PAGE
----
Essay about The History of the Ottoman Empire

Essay about The History of the Ottoman Empire

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We human beings need to sleep to let our body to relax and gain back the energy we are spending during daytime. By the same token, sometimes we sleep to get away from reality and fall into a totally different world that we dream of. Dream is a divine gift to all human beings. We dream, there’s no sleeping without a dream, whether it’s a nightmare or a joyful daydream. Sigmund Freud and Carl Jung define dreams as “an interaction between the unconscious and conscious asserting that the unconscious is the dominant force of the dream and it conveys its own mental activity to the perspective faculty.”[ ] Moreover, most of the time our dreams are just reflections of our subconscious, which are inevitably a series of thoughts, images, and sensations occurring in a person’s mind. But can we explicitly interpret every kind of dream we dream of? Can we determine that all the interpretations are true or too good to be true? How mysterious and legendary can these dreams be? Whose dream should we consider important and valuable? These are all questions lays oddly between this world and the next world, but however our dreams can be interpreted based on what we assert from the signs of what we dreamed of. Dreams are seen as projections, which is a part of ourselves that we have ignored, rejected, and suppressed. [ ]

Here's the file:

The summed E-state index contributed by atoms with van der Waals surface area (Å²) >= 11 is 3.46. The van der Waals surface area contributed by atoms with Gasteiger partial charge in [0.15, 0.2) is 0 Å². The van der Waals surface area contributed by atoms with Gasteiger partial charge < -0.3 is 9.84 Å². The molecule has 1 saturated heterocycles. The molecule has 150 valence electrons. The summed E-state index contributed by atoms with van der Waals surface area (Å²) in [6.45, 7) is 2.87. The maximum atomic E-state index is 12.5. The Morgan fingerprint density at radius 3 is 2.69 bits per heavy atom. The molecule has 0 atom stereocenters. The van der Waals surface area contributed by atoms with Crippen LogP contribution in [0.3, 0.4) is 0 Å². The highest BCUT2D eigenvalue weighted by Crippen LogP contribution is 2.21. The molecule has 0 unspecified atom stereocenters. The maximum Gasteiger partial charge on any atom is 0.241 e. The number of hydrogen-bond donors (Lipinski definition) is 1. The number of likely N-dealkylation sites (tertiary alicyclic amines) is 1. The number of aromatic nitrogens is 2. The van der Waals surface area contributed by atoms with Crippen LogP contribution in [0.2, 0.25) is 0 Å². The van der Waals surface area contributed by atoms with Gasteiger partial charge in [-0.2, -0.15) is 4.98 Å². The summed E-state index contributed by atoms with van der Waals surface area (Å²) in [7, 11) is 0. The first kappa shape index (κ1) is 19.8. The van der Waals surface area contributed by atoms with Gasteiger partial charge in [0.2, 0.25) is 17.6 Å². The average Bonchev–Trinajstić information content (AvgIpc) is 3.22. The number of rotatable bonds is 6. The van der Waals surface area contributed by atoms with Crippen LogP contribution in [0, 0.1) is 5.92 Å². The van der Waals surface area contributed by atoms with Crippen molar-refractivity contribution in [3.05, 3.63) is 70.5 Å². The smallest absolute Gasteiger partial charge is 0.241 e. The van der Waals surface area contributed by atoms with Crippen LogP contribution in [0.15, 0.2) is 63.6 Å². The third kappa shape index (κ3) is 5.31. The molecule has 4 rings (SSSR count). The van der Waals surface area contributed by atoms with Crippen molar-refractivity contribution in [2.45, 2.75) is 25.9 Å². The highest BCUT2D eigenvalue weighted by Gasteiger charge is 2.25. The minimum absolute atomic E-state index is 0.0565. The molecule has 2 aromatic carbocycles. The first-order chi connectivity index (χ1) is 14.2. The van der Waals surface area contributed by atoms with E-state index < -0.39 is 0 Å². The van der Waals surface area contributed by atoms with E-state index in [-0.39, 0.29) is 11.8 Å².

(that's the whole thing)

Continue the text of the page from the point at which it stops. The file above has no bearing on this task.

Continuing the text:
In the history of the Middle East and in the history of Anatolia, we mostly encounter and hear about the history of the Ottoman Empire and how it came about and how it ended. “THE OTTOMAN EMPIRE ended on a particular day, but the beginnings are shrouded in myth,” said Finkel.[ ] We ask ourselves who, where, when, why, and how the empire was established and its importance? Well, we can look back in history and recite what exactly ha...


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..., Gerald. "When West Looks East: Some Recent Studies in Early Modern Muslim Cultures." Journal for Early Modern Cultural Studies 7, no. 1 (2007): 96-112. Accessed February 4, 2011. Web. .
Aksan, Virginia. "Review of Finkel, Caroline, Osman’s Dream: The Story of the Ottoman Empire, 1300-1923." H-Turk, H-Net Reviews (2007). Web. .
Wegner, Daniel M., Richard M. Wenzlaff, and Megan Kozak. "Dream Rebound, The Return of Suppressed Thoughts in Dreams." (n.d.): 232-236. http://www.wjh.harvard.edu/~wegner/pdfs/Dream%20Rebound.pdf.
LuckyEye Limited. Accessed February 2, 2011. http://www.theottomans.org/english/family/osman.asp.
Ramzy, Yasmina. "A Short History of Bellydance." Mavi Boncuk. N.p., 1 June 2004. Web. 10 Feb. 2011. .

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